Al-Bayati: Well, many things have been achieved since a year, now: militias are really out of the streets — this is very visible in Iraq for everybody. Second, constitutional review is going on according to the timetable and the new draft is going to be handed over to the parliament by the 15th of this month, and the national reconciliation, we had two conferences, the prime minister attended two conferences, one with heads of tribes of Iraq and the second one with the military officers, and then in June, next month, there will be a big conference again for national reconciliation, so everything is going according to the plan. However, we know that there are challenges and difficulties facing the government, which is the terrorists and the security situation.

Azzawi: Anas Altikriti, this is a rosy picture depicted by the ambassador: nothing is wrong, everything is right, and all the blame is on the terrorists.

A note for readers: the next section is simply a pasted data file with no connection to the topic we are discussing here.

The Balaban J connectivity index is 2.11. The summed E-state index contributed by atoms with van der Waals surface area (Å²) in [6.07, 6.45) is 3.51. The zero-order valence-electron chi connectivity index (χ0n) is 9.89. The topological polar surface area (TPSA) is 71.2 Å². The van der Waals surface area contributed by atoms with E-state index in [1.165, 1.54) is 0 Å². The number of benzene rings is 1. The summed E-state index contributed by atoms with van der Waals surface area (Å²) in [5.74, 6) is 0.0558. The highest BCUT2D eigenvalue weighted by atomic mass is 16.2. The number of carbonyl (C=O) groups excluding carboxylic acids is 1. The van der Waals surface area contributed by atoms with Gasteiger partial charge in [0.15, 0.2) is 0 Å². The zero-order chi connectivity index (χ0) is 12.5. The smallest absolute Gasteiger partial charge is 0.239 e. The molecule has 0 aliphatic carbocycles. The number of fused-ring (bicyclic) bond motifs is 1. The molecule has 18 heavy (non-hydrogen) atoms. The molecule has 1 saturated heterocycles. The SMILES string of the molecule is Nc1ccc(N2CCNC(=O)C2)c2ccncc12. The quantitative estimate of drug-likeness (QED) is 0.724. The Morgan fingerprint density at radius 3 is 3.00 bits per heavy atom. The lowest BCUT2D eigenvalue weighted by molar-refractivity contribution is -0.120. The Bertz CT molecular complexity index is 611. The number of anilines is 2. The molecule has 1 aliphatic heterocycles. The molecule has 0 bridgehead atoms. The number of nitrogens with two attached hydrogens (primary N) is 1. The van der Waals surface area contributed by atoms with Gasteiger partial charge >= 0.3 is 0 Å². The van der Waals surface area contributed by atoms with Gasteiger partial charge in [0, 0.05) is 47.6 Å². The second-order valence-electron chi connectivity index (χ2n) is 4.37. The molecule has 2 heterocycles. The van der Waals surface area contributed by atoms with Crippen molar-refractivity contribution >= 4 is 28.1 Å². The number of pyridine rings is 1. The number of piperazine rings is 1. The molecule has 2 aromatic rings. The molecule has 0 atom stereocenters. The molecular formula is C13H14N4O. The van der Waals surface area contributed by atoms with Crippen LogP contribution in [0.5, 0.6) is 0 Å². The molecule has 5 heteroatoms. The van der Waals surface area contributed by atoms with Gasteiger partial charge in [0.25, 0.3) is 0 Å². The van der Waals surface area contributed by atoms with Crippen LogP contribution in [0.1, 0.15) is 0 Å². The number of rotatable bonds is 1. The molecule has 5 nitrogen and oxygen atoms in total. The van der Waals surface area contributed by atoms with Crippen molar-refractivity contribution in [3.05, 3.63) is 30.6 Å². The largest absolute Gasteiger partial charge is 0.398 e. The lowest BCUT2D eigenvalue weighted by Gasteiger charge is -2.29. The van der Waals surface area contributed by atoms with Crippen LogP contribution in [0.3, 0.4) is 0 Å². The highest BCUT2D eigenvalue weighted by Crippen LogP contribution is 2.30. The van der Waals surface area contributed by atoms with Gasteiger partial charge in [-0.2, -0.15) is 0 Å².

Altikriti: Well, I'm sorry, but I feel that the ambassador is actually defending the indefensible. The fact of the matter is — although I agree with him, four years, in regards with the history of Iraq, is not a long time, and we ought to take it to stock that things happen gradually. However, over four years, we've managed to actually reverse the situation, and rather [than] make things better or keep them as they are, we've managed to make them much, much worse, by the own admission of previous prime minister Ayad Allawi and other government officials, in terms of human rights, in terms of participation, in terms of security, public services — now we have an exodus of more than 4 million Iraqis to countries around the world. We've managed to reduce Iraq to a pile of rubble, rather than a country that resembles some sort of state; that's not apologizing for the previous regime. So actually, we've gone backwards rather than move forwards, and yes, I agree with the ambassador: there have been many meetings and many conferences, but in actual fact, there's been much, much talk but very, very little in terms of tangible effects on the ground. The actual fact is, the pledges that were made, were not delivered — either to the Sunni community or to the Iraqi people, in regards of security, corruption, and when the ambassador talks about the constitution, I ask, I mean, in what state has the parliament been proceeding and operating over the past year in order to achieve any kind of draft constitution? That in itself is a crisis, and I feel that will be a catastrophe for years to come.